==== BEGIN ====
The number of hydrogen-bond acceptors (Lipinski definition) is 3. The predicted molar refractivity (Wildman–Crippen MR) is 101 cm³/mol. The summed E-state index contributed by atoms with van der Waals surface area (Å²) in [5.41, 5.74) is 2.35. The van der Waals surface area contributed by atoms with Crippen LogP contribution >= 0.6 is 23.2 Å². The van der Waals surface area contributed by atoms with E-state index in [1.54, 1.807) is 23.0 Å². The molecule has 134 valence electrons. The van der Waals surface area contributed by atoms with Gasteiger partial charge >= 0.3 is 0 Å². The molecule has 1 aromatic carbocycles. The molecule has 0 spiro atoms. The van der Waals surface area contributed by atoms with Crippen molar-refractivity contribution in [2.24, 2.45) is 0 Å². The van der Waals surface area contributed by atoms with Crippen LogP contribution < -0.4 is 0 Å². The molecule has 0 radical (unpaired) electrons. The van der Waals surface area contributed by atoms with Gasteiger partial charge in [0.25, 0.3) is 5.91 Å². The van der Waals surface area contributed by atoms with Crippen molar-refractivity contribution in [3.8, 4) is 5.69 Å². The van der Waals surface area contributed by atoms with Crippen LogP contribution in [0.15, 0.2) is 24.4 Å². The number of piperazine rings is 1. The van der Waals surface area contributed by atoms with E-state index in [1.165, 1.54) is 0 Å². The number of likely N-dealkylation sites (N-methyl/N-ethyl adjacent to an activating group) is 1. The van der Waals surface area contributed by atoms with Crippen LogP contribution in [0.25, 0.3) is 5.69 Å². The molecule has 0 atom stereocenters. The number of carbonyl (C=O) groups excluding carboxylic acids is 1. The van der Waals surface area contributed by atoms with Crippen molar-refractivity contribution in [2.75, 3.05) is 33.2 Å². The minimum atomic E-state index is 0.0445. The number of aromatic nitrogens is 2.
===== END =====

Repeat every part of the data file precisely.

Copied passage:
The number of hydrogen-bond acceptors (Lipinski definition) is 3. The predicted molar refractivity (Wildman–Crippen MR) is 101 cm³/mol. The summed E-state index contributed by atoms with van der Waals surface area (Å²) in [5.41, 5.74) is 2.35. The van der Waals surface area contributed by atoms with Crippen LogP contribution >= 0.6 is 23.2 Å². The van der Waals surface area contributed by atoms with E-state index in [1.54, 1.807) is 23.0 Å². The molecule has 134 valence electrons. The van der Waals surface area contributed by atoms with Gasteiger partial charge >= 0.3 is 0 Å². The molecule has 1 aromatic carbocycles. The molecule has 0 spiro atoms. The van der Waals surface area contributed by atoms with Crippen molar-refractivity contribution in [2.24, 2.45) is 0 Å². The van der Waals surface area contributed by atoms with Crippen LogP contribution < -0.4 is 0 Å². The molecule has 0 radical (unpaired) electrons. The van der Waals surface area contributed by atoms with Gasteiger partial charge in [0.25, 0.3) is 5.91 Å². The van der Waals surface area contributed by atoms with Crippen molar-refractivity contribution in [3.8, 4) is 5.69 Å². The van der Waals surface area contributed by atoms with Crippen LogP contribution in [0.15, 0.2) is 24.4 Å². The number of piperazine rings is 1. The van der Waals surface area contributed by atoms with E-state index in [1.165, 1.54) is 0 Å². The number of likely N-dealkylation sites (N-methyl/N-ethyl adjacent to an activating group) is 1. The van der Waals surface area contributed by atoms with Crippen LogP contribution in [0.25, 0.3) is 5.69 Å². The molecule has 0 atom stereocenters. The number of carbonyl (C=O) groups excluding carboxylic acids is 1. The van der Waals surface area contributed by atoms with Crippen molar-refractivity contribution in [2.75, 3.05) is 33.2 Å². The minimum atomic E-state index is 0.0445. The number of aromatic nitrogens is 2.